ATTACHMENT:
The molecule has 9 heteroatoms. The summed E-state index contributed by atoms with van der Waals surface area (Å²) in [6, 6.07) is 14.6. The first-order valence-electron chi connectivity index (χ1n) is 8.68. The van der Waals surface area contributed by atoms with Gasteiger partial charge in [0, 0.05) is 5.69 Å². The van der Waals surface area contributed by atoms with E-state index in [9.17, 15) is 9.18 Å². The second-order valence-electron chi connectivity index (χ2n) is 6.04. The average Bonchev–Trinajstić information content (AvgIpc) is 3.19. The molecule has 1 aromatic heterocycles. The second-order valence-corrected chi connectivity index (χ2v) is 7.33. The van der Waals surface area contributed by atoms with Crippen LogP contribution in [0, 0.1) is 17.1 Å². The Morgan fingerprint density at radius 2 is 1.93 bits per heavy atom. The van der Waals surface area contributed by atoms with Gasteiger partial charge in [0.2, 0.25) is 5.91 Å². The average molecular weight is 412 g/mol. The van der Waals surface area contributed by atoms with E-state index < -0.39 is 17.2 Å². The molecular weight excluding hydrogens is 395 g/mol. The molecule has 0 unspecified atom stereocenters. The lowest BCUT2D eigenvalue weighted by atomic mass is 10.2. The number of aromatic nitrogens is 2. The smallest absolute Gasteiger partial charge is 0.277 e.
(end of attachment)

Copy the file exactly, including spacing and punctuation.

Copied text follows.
The molecule has 9 heteroatoms. The summed E-state index contributed by atoms with van der Waals surface area (Å²) in [6, 6.07) is 14.6. The first-order valence-electron chi connectivity index (χ1n) is 8.68. The van der Waals surface area contributed by atoms with Gasteiger partial charge in [0, 0.05) is 5.69 Å². The van der Waals surface area contributed by atoms with E-state index in [9.17, 15) is 9.18 Å². The second-order valence-electron chi connectivity index (χ2n) is 6.04. The average Bonchev–Trinajstić information content (AvgIpc) is 3.19. The molecule has 1 aromatic heterocycles. The second-order valence-corrected chi connectivity index (χ2v) is 7.33. The van der Waals surface area contributed by atoms with Crippen LogP contribution in [0, 0.1) is 17.1 Å². The Morgan fingerprint density at radius 2 is 1.93 bits per heavy atom. The van der Waals surface area contributed by atoms with Gasteiger partial charge in [0.2, 0.25) is 5.91 Å². The average molecular weight is 412 g/mol. The van der Waals surface area contributed by atoms with E-state index < -0.39 is 17.2 Å². The molecular weight excluding hydrogens is 395 g/mol. The molecule has 0 unspecified atom stereocenters. The lowest BCUT2D eigenvalue weighted by atomic mass is 10.2. The number of aromatic nitrogens is 2. The smallest absolute Gasteiger partial charge is 0.277 e.